There’s something really significant about the close of the Labor Day Weekend. It all gets serious and focused now. The beach stuff gets put away, school’s back in session. And as a seller, you’re staring right down the barrel at your fourth quarter…and at how Q1 will begin to take shape. Indeed these are a really critical couple of weeks ahead and – feeling somewhat overwhelmed – many of us will come out of the gates fast, generating a flurry of activity: phone lists, batches of email, tearing into anything that feels like an RFP.
My advice is to push back on that urge. The seller who lets emotion drive his decisions at a time like this is bound to conflate activity with progress. I feel busy, ergo I must be getting someplace. But feeling busy is to productivity what grunting and sweating is to physical fitness: just a showy manifestation. At critical times like this, the good ones get really calm and focused on just a handful of really important themes.
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Shorten Your Stroke. Volume is not your friend right now. Rather than getting a lot of plates spinning all at once, make a conscious decision about which 4 or 5 accounts offer the biggest gettable yield. Look at their decision making process, your own penetration with the account, your level of visibility and how important it is for them to spend significantly (with someone) around a fixed set of calendar dates. Now put together a quick action plan around each and then spend 60-70% of your time pursuing those 4-5 plans.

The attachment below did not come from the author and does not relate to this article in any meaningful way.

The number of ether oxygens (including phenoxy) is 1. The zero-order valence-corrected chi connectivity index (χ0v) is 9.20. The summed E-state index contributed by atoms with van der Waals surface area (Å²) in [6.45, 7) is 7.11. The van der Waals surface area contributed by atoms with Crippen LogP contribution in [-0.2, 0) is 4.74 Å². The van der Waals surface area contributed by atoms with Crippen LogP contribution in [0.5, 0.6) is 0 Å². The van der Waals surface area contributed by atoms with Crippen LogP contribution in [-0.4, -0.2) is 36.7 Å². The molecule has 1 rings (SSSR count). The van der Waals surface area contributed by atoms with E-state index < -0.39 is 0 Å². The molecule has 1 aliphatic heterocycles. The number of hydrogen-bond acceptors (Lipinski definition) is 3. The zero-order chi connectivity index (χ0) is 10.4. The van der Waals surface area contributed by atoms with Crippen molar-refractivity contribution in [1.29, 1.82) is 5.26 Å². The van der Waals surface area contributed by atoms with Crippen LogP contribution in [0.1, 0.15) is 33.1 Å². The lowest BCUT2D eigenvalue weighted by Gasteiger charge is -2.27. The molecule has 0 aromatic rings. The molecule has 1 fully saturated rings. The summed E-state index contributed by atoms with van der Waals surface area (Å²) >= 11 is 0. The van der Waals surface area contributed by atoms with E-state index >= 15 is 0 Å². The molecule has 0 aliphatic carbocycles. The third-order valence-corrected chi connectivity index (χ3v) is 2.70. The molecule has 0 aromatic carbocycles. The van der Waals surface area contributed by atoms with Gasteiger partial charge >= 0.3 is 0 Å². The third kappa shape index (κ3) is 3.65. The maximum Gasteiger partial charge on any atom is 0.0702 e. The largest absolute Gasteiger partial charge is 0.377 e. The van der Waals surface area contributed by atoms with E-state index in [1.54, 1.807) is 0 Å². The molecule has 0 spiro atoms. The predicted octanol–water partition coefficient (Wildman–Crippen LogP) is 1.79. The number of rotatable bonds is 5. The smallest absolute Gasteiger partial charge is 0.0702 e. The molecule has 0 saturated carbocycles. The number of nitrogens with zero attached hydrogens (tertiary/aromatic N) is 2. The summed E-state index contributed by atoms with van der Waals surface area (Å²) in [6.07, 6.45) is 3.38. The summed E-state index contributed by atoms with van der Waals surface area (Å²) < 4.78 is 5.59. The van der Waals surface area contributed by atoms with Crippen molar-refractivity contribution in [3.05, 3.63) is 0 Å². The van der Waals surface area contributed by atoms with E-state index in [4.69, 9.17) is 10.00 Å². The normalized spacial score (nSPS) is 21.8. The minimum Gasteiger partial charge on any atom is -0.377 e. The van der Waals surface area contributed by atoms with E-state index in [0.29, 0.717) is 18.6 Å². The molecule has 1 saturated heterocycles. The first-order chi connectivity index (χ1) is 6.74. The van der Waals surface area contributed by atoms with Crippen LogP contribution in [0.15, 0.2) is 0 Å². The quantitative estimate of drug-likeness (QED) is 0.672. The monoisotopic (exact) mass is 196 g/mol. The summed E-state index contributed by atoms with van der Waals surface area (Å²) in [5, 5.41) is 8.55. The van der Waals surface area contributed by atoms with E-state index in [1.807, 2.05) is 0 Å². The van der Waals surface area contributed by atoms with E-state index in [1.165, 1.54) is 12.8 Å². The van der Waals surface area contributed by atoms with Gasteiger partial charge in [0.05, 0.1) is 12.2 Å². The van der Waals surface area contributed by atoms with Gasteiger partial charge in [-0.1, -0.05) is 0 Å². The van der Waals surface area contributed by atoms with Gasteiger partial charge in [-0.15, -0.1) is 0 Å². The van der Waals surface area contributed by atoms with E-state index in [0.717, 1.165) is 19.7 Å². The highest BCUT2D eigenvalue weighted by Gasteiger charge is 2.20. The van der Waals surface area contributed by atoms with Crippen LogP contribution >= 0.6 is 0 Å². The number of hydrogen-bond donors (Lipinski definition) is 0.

Don’t Cover Your Ass. It’s easy to worry too much right now about what management thinks. You’ll focus too much on checking boxes and making sure you’ve “turned over every stone” instead of executing a coherent strategy. Take your manager aside and explain your focused plan and the decisions you’ve made. Then move ahead.
Choose Generosity Over Fear. This is going to sound a little new age, but stay with me. When you start to feel anxious about where the next dollar might come from, that fear can become an anchor that pulls you to the bottom. At the exact moment you start to feel it, do something generous. Send something to a client… reach out to a co-worker and do something simple that might contribute to her success… be a little more curious and read a little more deeply than you might otherwise. I don’t know why it works, but I know it does.
Want to add to this list for others? Contribute your own strategies for a successful re-entry below.